Île d'Orléans Seigneury National Historic Site of Canada
Map of the Île d'Orléans Seigneury
© LAC, 1764, (R12601-0-3-F)
1451 Royal Avenue, Saint-Jean-d'Orléans, Quebec
Historic Sites and Monuments Act (R.S.C., 1985, c. H-4)
1636 to 1759
Île d'Orléans Seigneury
Description of Historic Place
Île d’Orléans Seigneury National Historic Site of Canada occupies the entire Île d’Orléans, and includes all surviving built, landscape and archaeological resources from the seigneury that existed there during the French Régime. Located just off the north shore of the St. Lawrence River, near the city of Québec, Île d’Orléans was one of the earliest settled areas of New France. The farmlands are laid out in long, narrow strip plots that extend back from the water, while settlement are linked by the chemin Royal that encircles the island. The surviving houses, outbuildings, windmills, churches, and farmlands illustrate the long-settled history of the island. Official recognition refers to the Île d’Orleans.
Île d’Orléans Seigneury was designated a national historic site of Canada in 1990 because: it has a number of in situ resources surviving from the Seigneurial System during the French Régime and a landscape evocative of that time.
The Île d’Orléans Seigneury was created in 1636 and developed during the 17th century with the construction of a main road encircling the island and the addition of several intersecting roads. The gently rolling land with its many streams provided good farmland. Numerous seigneurs governed the island over the years, with many tenant farmers working under them, leaving a rich collection of managed farmlands, built and archaeological resources. The farms are laid out with fields in long, narrow strips, extending back from the water’s edge and meeting at a point in the centre of the island. Houses with their outbuildings were usually built on the landside of the chemin Royal, looking toward the river. The early division of the island into five parishes (Saint-Pierre, Sainte-Famille, Saint-Francois, Saint-Jean, et Saint-Laurent) reflected its varied geographic characteristics and resulted in the construction of a church to serve each, with processional chapels between.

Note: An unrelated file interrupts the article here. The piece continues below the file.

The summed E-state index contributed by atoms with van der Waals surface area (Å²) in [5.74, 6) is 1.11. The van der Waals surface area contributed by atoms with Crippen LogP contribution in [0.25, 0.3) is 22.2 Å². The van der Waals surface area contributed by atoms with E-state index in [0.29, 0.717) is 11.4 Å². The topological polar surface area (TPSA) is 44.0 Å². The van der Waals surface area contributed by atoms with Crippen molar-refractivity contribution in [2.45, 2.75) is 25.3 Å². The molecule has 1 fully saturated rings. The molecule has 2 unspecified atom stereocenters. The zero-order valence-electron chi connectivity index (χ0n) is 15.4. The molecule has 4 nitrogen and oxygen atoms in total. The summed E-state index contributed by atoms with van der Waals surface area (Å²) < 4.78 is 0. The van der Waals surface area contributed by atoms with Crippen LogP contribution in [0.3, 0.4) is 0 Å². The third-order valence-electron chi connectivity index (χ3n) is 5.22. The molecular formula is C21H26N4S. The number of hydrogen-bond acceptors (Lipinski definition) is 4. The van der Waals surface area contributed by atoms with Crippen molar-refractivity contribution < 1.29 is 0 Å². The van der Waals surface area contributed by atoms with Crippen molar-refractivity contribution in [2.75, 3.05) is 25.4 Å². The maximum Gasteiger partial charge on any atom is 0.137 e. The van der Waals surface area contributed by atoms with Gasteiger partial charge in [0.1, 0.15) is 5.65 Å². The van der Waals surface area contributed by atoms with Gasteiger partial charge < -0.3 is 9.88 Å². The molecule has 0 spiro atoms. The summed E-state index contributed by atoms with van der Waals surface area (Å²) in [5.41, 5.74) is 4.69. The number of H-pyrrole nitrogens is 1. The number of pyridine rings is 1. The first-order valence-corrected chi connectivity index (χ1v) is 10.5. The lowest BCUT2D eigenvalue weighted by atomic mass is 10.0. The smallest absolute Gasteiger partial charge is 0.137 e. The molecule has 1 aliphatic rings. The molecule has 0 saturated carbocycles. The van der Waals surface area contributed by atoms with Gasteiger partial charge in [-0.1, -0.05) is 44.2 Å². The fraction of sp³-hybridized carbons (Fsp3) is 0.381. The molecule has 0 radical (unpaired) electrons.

Source: Historic Sites and Monuments Board of Canada, Minutes, June 1990.
Key elements contributing to the heritage value of this site include: its location in the St. Lawrence River, northeast of Quebec; the geographic formation of the islands with its rolling and varied topography intersected by streams; the landscape of open fields and woodlots; the long narrow fields extending back from the water; the network of roadways with the chemin Royal encircling the island and secondary roads crossing the island’s width; the concentration of buildings near the chemin Royal and at each parish village; the central location of a church in each parish village; the traditional vernacular form and design of the French Régime churches, notably: the 18th-century Saint-Pierre Church with its original Latin cross plan with semi-circular apse, steeply pitched roofs, fieldstone construction, round-headed openings, single central entry door surmounted by a bull’s-eye window, and interior with vaulted ceiling; the 18th-century Sainte-Famille Church with its Latin cross plan, steeply pitched roofs, twin towers, round-headed openings, centrally placed entry door surrounded by niches, its squared stone construction, and interior tabernacle by the Levasseurs; the 18th-century core of Saint-Jean Church; the traditional vernacular form and design of the French Régime houses with their steeply pitched roofs with dormers and centrally located chimneys, rectangular one-and-a-half storey massing and fieldstone construction, notably the 18th-century Maison Morency-Demers; the 18th-century portions of the Maison Imbeau; the original footprints, design and materials of Maison Poitras; the 18th-century Maison Drouin and Maison Gendreau; the surviving outbuildings and windmills in their form and construction; the heritage character of the Manoir Mauvide Genest National Historic Site of Canada as a remarkable example of a rural seigneurial manor of the 17th century; archaeological resources surviving from the seigneurial regime; the integrity of any surviving or as yet unidentified archaeological remains relating to the seigneury of the 17th and 18th centuries.